Official seals of Osaka University and Okinawa Institute of Science and Technology

THE UNIVERSITY has partnered with universities in Japan to establish a technology transfer office, which will introduce Thomasian research and innovations to the market.

Rector Fr. Herminio Dagohoy, O.P. said an “exploratory study” as made in Osaka University last January to look for effective technology transfer models to be adapted by the University.

“[W]e are looking into the [technology] transfer of Osaka University. We have our own [technology] transfer office but we would like to find good models for the University,” Dagohoy said in a chance interview last Feb. 14.

Michael Jorge Peralta, Innovation and Technology Support Office (ITSO) manager, said the technology transfer office would be able to accommodate the transfer of the University’s research and patents to the market.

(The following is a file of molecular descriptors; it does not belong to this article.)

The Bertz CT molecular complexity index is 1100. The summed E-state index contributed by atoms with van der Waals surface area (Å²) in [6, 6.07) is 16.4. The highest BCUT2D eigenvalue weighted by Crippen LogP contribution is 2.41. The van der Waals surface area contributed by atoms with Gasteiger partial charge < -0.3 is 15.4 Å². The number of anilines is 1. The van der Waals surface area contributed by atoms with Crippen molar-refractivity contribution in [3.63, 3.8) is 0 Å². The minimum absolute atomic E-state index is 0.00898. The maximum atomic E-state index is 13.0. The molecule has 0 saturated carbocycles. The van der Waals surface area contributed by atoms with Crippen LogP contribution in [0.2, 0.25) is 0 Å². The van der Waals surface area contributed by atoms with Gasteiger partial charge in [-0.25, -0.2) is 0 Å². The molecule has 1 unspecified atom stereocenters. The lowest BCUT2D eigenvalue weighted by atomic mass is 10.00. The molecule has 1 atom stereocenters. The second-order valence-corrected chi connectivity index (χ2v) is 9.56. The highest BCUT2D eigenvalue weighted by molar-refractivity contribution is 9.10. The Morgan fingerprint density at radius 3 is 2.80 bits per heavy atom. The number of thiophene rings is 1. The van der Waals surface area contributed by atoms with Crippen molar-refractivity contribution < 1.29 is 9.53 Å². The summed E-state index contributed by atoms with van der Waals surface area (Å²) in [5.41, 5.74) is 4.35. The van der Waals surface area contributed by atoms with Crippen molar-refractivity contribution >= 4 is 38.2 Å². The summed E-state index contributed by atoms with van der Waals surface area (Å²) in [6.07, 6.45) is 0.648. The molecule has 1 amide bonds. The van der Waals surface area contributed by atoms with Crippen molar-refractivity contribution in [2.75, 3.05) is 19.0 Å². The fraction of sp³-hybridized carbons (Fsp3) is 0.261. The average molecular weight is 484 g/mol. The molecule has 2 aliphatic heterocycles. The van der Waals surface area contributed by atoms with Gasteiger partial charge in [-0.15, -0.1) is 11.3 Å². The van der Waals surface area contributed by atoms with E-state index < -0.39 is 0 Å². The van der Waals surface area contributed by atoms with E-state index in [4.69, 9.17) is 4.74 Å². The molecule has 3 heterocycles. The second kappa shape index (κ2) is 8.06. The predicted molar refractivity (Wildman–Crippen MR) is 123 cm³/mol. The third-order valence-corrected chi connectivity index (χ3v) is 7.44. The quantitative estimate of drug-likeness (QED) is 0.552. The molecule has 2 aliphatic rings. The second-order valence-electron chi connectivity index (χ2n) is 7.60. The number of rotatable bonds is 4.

“The existing services of ITSO, specifically on intellectual property registration and patent search, will help in this,” Peralta said.

The University has also collaborated with the Okinawa Institute of Science and Technology (OIST) to improve the planned curriculum and research models for the future UST campus in Santa Rosa, Laguna.

Dagohoy said administrators were interested to learn the “modern” academic set-up of OIST as it had produced many patents despite the absence of colleges and departments.

Sabi namin, paano pinapatakbo `yung academics nang walang faculties, walang colleges, walang institute so it’s very collaborative kasi open lahat ng laboratories. So very modern ‘yung approach doon, experimental. We are very interested to learn that for Santa Rosa,” Dagohoy said.   

Dagohoy and Peralta were accompanied by Vice Rector for Finance Fr. Rolando Castro, O.P., Vice Rector for Academic Affairs Cheryl Peralta, Vice Rector for Research and Innovation Maribel Nonato and Facilities Management Office Director Fr. Dexter A. Austria. 


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